In Alberta, where the diseased cow was discovered, officials fear cattle from the province will be banned from entering other Canadian provinces. There is also concern that U.S. officials will ease the ban for cattle from eastern Canada, effectively making cattle-rich Alberta an industry pariah.
Undoubtedly, there is renewed U.S. interest in better identifying the source of food. Indeed, the mad cow discovery has given new vigor to efforts to implement Country of Origin labeling, or COOL.
Importing more than $2.5 billion dollars worth of Canadian beef annually, the United States represents about 80% of Canada's beef export market. U.S. officials acted quickly to the news from the north, closing the border to Canadian beef imports.
Some farmers and ranchers view COOL as giving domestic producers an edge in marketing their products… a point that is hard to dispute in recent days. But livestock trade associations including the National Cattlemen's Beef Association and The National Pork Producers Council fear increased costs for their constituents -- and ultimately their customers -- will actually put them at a disadvantage.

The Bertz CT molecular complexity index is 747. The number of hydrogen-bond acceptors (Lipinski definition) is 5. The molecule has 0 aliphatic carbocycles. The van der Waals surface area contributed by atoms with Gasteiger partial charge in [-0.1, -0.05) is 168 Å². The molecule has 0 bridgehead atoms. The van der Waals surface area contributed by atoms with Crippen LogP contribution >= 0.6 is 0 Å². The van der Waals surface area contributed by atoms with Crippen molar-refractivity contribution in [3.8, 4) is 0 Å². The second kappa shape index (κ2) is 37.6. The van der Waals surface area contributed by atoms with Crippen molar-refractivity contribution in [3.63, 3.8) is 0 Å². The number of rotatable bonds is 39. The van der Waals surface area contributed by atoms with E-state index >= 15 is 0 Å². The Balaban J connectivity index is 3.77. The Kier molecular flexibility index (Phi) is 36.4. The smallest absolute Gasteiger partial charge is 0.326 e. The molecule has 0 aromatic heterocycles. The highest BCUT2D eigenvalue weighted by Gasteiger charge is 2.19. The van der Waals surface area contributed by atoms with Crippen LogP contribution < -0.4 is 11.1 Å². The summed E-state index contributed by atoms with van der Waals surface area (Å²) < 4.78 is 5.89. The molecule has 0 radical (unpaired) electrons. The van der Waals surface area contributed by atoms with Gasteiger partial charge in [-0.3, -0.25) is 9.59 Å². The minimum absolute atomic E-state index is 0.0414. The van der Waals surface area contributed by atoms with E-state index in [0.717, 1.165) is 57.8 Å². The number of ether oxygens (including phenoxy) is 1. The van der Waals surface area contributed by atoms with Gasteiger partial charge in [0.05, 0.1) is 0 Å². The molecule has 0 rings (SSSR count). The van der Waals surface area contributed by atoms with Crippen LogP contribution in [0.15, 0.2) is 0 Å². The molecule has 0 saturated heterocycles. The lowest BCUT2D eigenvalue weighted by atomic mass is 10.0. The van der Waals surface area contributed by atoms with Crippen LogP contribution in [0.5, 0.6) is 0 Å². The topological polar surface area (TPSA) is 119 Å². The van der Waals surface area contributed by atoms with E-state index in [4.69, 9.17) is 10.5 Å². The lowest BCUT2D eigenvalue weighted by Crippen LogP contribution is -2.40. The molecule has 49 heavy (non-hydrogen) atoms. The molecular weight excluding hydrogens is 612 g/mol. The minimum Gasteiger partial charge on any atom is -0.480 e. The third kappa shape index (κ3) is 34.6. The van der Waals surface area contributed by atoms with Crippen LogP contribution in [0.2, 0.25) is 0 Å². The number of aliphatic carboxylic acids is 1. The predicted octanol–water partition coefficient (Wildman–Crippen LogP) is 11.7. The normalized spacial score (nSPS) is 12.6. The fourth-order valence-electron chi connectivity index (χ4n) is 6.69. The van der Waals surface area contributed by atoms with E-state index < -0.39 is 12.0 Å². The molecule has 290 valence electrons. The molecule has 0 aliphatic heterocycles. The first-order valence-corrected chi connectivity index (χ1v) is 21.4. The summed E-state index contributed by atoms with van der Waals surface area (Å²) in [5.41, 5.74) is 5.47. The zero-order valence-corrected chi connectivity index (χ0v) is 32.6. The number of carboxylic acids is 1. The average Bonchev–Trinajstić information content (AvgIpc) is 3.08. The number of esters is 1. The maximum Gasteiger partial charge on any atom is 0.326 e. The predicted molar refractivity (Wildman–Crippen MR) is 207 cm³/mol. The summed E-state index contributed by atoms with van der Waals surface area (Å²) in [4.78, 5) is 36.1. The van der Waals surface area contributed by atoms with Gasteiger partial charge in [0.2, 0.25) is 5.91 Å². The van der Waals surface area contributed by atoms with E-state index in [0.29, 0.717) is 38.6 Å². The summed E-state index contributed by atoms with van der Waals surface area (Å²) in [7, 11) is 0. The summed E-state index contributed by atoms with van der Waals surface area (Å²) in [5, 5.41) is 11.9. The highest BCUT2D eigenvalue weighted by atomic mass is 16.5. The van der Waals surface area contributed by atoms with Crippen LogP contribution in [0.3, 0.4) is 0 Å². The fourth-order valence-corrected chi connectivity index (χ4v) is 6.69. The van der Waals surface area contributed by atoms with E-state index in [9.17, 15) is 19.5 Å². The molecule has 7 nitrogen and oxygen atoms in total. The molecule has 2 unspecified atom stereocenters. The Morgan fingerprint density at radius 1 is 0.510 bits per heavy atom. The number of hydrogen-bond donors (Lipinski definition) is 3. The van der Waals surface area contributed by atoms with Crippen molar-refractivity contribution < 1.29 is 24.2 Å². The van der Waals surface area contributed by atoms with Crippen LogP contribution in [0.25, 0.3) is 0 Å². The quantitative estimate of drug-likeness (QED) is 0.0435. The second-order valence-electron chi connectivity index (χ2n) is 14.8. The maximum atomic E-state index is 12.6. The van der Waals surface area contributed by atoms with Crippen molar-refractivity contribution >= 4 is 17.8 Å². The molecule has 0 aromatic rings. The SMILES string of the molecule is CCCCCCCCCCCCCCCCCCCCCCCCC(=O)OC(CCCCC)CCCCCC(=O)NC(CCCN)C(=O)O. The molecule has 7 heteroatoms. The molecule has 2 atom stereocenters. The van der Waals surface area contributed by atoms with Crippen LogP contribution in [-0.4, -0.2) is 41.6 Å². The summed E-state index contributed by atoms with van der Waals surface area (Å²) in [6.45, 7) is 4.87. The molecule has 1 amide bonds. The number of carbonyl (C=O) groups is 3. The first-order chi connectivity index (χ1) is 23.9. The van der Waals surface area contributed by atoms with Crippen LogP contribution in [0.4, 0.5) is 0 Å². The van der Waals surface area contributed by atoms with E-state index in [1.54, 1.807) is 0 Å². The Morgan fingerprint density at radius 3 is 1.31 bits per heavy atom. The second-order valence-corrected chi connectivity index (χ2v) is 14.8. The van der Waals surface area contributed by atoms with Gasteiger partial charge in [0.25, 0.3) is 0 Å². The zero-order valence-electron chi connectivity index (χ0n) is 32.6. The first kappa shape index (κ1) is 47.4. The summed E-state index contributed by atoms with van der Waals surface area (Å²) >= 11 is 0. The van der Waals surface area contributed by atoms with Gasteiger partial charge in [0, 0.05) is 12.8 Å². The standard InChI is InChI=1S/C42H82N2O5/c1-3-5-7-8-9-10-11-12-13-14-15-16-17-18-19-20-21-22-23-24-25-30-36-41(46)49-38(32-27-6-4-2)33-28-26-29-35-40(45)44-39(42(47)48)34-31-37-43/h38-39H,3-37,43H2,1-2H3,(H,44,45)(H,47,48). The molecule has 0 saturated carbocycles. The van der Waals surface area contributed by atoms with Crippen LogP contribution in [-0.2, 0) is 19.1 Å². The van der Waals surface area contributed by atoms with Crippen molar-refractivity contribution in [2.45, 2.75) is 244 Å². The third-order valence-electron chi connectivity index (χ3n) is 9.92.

Nevertheless, at least one large-scale livestock producer is attempting to capitalize on concerns over the safety of the domestic meat supply.
Premium Standard Farms, the nation's 2nd largest pork producer has announced it will supply retail customers COOL-compliant pork products as of July 1 of this year.
The company will certify that all of its hogs are born, raised and processed in the United States.
Premium Standard claims the company is the first meat producer in the nation able to offer consumers products that comply with the requirements of COOL. Company officials claim they have serious reservations about the impact of COOL on American agriculture, but want to meet the needs of their retail customers.